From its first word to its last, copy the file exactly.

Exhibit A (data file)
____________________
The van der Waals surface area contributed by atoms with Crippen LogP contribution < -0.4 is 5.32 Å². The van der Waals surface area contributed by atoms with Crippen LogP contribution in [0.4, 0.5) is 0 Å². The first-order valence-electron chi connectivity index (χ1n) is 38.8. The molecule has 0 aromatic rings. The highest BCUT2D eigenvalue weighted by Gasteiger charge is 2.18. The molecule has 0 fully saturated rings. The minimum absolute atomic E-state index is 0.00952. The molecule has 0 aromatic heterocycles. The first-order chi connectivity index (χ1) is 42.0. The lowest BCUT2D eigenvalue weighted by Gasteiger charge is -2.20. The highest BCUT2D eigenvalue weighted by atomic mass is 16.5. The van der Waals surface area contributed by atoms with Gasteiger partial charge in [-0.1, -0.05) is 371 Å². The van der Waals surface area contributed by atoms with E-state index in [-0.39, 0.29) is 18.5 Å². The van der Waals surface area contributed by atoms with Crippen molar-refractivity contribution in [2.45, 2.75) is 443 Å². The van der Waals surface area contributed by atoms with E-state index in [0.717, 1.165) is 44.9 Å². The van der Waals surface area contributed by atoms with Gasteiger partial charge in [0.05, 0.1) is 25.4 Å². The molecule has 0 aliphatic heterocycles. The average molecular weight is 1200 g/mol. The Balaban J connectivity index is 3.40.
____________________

The van der Waals surface area contributed by atoms with Crippen LogP contribution < -0.4 is 5.32 Å². The van der Waals surface area contributed by atoms with Crippen LogP contribution in [0.4, 0.5) is 0 Å². The first-order valence-electron chi connectivity index (χ1n) is 38.8. The molecule has 0 aromatic rings. The highest BCUT2D eigenvalue weighted by Gasteiger charge is 2.18. The molecule has 0 fully saturated rings. The minimum absolute atomic E-state index is 0.00952. The molecule has 0 aromatic heterocycles. The first-order chi connectivity index (χ1) is 42.0. The lowest BCUT2D eigenvalue weighted by Gasteiger charge is -2.20. The highest BCUT2D eigenvalue weighted by atomic mass is 16.5. The van der Waals surface area contributed by atoms with Gasteiger partial charge in [-0.1, -0.05) is 371 Å². The van der Waals surface area contributed by atoms with E-state index in [-0.39, 0.29) is 18.5 Å². The van der Waals surface area contributed by atoms with Crippen molar-refractivity contribution in [2.45, 2.75) is 443 Å². The van der Waals surface area contributed by atoms with E-state index in [0.717, 1.165) is 44.9 Å². The van der Waals surface area contributed by atoms with Gasteiger partial charge in [0.05, 0.1) is 25.4 Å². The molecule has 0 aliphatic heterocycles. The average molecular weight is 1200 g/mol. The Balaban J connectivity index is 3.40.